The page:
MR. O'MALLEY (Galway, Connemara)

said the right hon. and gallant Member for North Armagh had quoted isolated speeches in which strong language had no doubt been used. He did not think the isolated cases which had been referred to by the right hon. and gallant Member could in any way be charged against the national movement. The United Irish League was most strongly opposed to the use of any strong language that might in any way be a hindrance to the work in which it was engaged. Here and there in Ireland speeches were made at times which were reprehensible, and which the Nationalist Members, the Irish people generally, and certainly the organisation with which they were associated, were as anxious to condemn as hon. Members opposite. But in order to justify the statement of his hon. friend the Member for West Donegal that the policy of the Government was tending in the direction of coercion he would quote a letter which appeared in that day's Freeman's Journal. It was from the Rev. Canon M'Alpine, and dealt with an article which appeared in the Dublin Daily Express a few days ago. The letter was sent to that journal, and a copy of it to the Freeman's Journal. It was as follows—

"Mount St. Joseph's, Clifden,

"29th May, 1905.

"To the Editor 'Daily Express,' Sir—From an intimate knowledge of the district, from a visit paid to three police stations in the parish, and from an interview with Mr. Glasgow, D. I., R.I.C., I am in a position to state that there is not the smallest particle of truth—that there is absolutely no ground whatever for what appeared in a recent issue of your paper, 'that here in Clifden a large grazier had to unconditionally surrender his grazing forms because his cattle and sheep were found drowned in trenches every day, and his herds refused to work for him, and that other petty little outrages such as wall razing, breaking of gates, etc., had also come to light.' In the name of common sense, and for the credit of Irish journalism, may I ask what reason can you give for publishing such lying statements of an innocent people? Clearly, between you and your contemporary the Irish Times, a regular rivalry subsists just now on Irish matters as to who will do most in libelling an individual, defaming a district, and maligning a community. Respice finem.—Yours, P. CANON M'ALPINE, P.P., V. G.

It would be clearly understood from that letter that an attempt was being made at the present moment in Ireland to justify the Chief Secretary in introducing once more the old weapon of coercion to cure Irish grievances. But as coercion had been tried for very many years, and had invariably failed, he and his friends on those benches, and the Irish people, would look on with equanimity at the career of the right hon. Gentleman who occupied the position of Chief Secretary at the present time. He believed that at the end of the right hon. Gentleman's career coercion, if he indulged in it, would be ultimately to the advantage of the Irish cause.

He would give another illustration of the new policy which had been inaugurated in the last few weeks in Ireland. It was generally recognised in this House by all Parties that a great many of the ills and sufferings of the Irish people were due to the land problem of the West—due to the fact that the greater portion of the best lands in the West were now in the occupation of graziers, while the tenants in Connemara, Mayo, Donegal, Sligo, and other western counties, were trying to eke out an existence on the non-economic holdings surrounding the large tracts of grazing lands. When the Land Act of 1903 was passing through the House the late Chief Secretary fully recognised the evil, and stated that the Act was calculated and intended to remove it. The people of Ireland were frying from the country now in greater numbers than in recent years, and, in view of the poverty of the country and the periodic famines which occurred there, it was not surprising that violent speeches should be made from time to time at political meetings. That condition of things was undoubtedly due to the fact that the land problem of the West was still unsolved, and that something must be done to enlarge the non-economic holdings by taking from the graziers the lands which they now held, and handing them over to the tenants. Therefore the Irish people, very naturally and properly, through their organisation, were directing all their efforts to that end.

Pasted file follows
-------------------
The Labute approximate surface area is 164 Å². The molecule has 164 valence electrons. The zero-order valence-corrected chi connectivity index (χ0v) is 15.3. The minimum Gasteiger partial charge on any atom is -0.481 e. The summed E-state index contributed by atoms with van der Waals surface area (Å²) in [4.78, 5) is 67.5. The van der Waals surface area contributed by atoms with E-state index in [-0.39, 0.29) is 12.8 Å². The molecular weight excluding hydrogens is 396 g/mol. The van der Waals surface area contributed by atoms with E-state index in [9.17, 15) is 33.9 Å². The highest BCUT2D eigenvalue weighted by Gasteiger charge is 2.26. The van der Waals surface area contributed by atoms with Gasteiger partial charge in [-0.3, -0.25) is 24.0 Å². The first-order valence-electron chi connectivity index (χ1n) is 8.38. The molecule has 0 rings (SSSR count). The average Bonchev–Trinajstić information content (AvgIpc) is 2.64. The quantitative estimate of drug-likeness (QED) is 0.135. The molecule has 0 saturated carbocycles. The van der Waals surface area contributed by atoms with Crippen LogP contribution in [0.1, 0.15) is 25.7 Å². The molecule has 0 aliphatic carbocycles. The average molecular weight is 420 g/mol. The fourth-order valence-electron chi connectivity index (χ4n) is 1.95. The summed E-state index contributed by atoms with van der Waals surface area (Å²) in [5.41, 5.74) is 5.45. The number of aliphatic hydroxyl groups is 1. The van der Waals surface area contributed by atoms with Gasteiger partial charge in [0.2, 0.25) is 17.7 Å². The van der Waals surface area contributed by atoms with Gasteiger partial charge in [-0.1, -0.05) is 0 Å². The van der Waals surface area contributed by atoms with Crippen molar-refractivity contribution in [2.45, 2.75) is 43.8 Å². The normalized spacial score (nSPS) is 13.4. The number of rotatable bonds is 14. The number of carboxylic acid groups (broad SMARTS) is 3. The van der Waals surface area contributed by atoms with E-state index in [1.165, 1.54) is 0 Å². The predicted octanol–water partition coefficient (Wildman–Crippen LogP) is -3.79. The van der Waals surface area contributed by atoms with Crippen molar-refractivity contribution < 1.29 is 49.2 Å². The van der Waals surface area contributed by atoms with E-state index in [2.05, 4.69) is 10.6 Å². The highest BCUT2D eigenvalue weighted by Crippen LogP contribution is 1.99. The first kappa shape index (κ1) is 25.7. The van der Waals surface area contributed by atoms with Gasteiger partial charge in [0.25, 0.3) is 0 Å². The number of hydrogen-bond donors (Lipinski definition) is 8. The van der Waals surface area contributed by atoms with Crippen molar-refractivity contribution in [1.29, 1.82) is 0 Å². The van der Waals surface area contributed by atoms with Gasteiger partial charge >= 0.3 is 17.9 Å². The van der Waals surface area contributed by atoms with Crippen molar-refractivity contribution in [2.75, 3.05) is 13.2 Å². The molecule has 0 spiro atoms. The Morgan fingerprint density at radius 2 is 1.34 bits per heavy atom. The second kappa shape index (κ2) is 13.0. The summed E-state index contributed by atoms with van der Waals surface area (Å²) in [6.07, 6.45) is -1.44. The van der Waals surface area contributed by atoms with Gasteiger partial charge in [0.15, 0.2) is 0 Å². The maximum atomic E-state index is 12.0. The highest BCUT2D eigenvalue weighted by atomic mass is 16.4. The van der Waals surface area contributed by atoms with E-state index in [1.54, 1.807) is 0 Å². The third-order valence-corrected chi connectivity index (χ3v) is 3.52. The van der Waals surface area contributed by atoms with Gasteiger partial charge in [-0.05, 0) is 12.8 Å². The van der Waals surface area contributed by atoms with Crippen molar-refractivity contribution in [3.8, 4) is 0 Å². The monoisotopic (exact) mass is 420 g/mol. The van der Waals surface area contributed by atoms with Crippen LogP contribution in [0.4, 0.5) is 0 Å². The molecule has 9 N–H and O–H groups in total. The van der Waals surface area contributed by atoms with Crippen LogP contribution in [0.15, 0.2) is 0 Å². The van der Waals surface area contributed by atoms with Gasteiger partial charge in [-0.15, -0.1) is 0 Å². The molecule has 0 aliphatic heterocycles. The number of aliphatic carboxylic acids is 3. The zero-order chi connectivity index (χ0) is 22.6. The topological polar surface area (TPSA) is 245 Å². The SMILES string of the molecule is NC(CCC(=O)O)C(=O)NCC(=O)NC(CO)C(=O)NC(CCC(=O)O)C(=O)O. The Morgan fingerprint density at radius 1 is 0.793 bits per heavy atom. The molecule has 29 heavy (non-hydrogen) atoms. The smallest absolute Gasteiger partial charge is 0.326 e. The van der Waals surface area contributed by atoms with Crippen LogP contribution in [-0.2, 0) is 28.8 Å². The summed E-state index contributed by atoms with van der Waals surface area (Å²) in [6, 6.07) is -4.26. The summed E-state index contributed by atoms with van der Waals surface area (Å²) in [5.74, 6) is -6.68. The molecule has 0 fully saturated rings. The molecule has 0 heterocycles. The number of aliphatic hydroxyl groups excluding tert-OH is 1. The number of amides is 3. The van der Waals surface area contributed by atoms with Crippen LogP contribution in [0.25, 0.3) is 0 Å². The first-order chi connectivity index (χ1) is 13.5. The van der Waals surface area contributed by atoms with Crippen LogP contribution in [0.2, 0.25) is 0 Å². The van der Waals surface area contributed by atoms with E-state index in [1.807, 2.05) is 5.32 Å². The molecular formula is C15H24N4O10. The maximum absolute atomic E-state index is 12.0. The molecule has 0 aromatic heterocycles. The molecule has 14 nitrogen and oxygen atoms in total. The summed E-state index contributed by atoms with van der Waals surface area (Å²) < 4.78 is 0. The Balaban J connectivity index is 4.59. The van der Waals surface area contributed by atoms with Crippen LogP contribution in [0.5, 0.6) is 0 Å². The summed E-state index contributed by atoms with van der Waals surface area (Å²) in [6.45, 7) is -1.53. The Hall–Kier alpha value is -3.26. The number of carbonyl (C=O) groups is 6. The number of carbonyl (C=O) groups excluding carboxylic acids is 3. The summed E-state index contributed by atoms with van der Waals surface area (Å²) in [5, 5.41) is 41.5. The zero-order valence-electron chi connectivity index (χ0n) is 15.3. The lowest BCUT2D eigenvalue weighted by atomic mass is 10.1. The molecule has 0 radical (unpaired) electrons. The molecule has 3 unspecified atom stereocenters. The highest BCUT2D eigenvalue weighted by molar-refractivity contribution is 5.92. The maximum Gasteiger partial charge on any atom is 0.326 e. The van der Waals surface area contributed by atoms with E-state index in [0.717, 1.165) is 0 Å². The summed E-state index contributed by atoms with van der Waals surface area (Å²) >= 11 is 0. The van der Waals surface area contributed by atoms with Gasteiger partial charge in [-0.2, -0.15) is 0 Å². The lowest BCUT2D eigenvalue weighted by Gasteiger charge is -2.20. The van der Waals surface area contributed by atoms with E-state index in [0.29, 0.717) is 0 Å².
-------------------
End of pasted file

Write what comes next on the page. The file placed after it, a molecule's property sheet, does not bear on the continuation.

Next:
During the previous week there occurred in his constituency a case which he would refer to particularly. In the village of Glann, near Oughterard, a miserable mountain district where every tenant was living on a non-economic holding, and barely eking out an existence, there were some grass farms. These grass farms were reclaimed by the hard labour and sweat of tenants who were evicted some years ago. One of these grass farms was in the hands of a man named Patrick O'Toole who lived twenty or twenty-five miles away from the place. He was a shopkeeper and a bailiff, and, being a bailiff, he was a handy man to the landlord of the district. He was made a justice of the peace some years ago. He was able to pay a high price for the grass farm which he held on the eleven months system. The Glann and Oughterard branch of the United Irish League met, and very properly considered the advisability of Mr. O'Toole giving up his grass farm. The secretary wrote Mr. O'Toole a letter, to which he begged hon. Members opposite to listen, because it threw light on the western problem and the policy which the Government were at present pursuing. The letter was in the following terms—